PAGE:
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Super Tuesday fallout: Will the South ever vote for Mitt Romney?

On paper, Mitt Romney can clinch the nomination without winning many die-hard red states. But a surge by Rick Santorum in the South could spell big trouble for the frontrunner.

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Republican presidential candidate, former Massachusetts Gov. Mitt Romney and his wife Ann wave to supporters at his Super Tuesday campaign rally in Boston, Tuesday night, March 6.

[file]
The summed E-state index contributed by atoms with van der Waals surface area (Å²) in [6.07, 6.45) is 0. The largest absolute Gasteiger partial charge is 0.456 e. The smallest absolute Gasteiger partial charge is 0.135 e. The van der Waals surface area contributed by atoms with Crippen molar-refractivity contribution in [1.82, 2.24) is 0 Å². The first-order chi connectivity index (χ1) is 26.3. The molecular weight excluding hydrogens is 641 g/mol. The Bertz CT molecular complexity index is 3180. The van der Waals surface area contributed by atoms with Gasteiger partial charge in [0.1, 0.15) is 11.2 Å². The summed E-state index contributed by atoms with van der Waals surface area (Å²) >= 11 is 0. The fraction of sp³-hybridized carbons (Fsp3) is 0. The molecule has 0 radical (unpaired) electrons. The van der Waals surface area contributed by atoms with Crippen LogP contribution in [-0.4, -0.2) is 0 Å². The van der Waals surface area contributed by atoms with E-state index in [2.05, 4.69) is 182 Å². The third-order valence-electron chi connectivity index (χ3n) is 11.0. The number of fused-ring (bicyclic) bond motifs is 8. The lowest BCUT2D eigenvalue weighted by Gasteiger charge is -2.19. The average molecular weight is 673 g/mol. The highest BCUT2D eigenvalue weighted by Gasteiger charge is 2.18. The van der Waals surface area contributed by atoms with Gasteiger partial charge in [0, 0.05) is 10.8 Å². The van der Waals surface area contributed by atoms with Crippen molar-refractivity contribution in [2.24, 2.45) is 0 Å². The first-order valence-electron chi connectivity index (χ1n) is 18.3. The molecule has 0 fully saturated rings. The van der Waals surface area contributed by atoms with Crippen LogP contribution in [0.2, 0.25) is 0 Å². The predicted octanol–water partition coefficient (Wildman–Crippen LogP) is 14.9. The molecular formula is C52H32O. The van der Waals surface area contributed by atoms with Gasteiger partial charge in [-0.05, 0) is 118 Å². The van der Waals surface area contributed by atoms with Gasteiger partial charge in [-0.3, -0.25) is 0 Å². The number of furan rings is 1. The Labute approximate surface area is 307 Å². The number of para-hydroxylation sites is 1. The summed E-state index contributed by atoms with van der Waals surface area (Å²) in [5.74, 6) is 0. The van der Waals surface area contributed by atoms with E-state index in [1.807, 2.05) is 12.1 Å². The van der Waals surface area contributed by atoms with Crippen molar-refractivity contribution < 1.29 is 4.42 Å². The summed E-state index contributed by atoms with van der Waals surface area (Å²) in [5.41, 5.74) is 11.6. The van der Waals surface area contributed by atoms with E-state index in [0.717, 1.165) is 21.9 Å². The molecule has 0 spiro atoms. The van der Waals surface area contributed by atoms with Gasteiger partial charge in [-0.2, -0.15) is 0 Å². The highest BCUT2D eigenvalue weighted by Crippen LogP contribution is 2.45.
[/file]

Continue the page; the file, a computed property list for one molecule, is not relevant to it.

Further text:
Stephan Savoia/AP

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Mitt Romney's failure to win a bona fide red, evangelical state on Super Tuesday highlights his liabilities among white evangelical conservatives, a population that may hold the key to his nomination.

Yes, Mr. Romney, the former Massachusetts governor, eked out an important symbolic victory in the Ohio bellwether and won in Alaska, Massachusetts, and Vermont. And he did win Virginia, a Southern state, but the victory was a hollow one, since neither Rick Santorum nor Newt Gingrich were on the ballot.

Indeed, wherever evangelical voters are in a majority – in Tennessee, three of four who went to the polls Tuesday counted themselves as such, compared to half in Ohio – Romney so far has lost. And it was no different on Tuesday.

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